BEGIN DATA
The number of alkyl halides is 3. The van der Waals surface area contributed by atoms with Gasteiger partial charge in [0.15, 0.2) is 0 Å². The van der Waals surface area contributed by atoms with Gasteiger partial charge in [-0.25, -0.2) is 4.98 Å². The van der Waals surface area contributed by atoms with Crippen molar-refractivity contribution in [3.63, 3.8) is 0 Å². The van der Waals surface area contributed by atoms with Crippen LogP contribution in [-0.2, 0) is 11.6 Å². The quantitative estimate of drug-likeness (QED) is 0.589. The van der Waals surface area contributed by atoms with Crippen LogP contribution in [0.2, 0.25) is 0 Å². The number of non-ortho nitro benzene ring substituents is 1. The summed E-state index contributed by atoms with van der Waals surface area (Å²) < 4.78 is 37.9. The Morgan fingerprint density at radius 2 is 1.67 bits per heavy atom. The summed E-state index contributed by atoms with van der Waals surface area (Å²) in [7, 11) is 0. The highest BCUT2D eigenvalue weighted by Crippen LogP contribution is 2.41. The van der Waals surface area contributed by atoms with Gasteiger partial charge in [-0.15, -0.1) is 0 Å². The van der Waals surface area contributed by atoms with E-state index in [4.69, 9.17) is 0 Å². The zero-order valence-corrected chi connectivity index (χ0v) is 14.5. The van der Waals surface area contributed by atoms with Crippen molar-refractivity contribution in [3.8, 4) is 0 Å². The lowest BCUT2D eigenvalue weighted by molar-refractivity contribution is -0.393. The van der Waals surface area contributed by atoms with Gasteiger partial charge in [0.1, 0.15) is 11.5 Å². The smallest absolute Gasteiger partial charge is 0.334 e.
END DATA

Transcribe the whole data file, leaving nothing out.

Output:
The number of alkyl halides is 3. The van der Waals surface area contributed by atoms with Gasteiger partial charge in [0.15, 0.2) is 0 Å². The van der Waals surface area contributed by atoms with Gasteiger partial charge in [-0.25, -0.2) is 4.98 Å². The van der Waals surface area contributed by atoms with Crippen molar-refractivity contribution in [3.63, 3.8) is 0 Å². The van der Waals surface area contributed by atoms with Crippen LogP contribution in [-0.2, 0) is 11.6 Å². The quantitative estimate of drug-likeness (QED) is 0.589. The van der Waals surface area contributed by atoms with Crippen LogP contribution in [0.2, 0.25) is 0 Å². The number of non-ortho nitro benzene ring substituents is 1. The summed E-state index contributed by atoms with van der Waals surface area (Å²) < 4.78 is 37.9. The Morgan fingerprint density at radius 2 is 1.67 bits per heavy atom. The summed E-state index contributed by atoms with van der Waals surface area (Å²) in [7, 11) is 0. The highest BCUT2D eigenvalue weighted by Crippen LogP contribution is 2.41. The van der Waals surface area contributed by atoms with Gasteiger partial charge in [-0.15, -0.1) is 0 Å². The van der Waals surface area contributed by atoms with E-state index in [4.69, 9.17) is 0 Å². The zero-order valence-corrected chi connectivity index (χ0v) is 14.5. The van der Waals surface area contributed by atoms with Crippen molar-refractivity contribution in [3.8, 4) is 0 Å². The lowest BCUT2D eigenvalue weighted by molar-refractivity contribution is -0.393. The van der Waals surface area contributed by atoms with Gasteiger partial charge in [0.1, 0.15) is 11.5 Å². The smallest absolute Gasteiger partial charge is 0.334 e.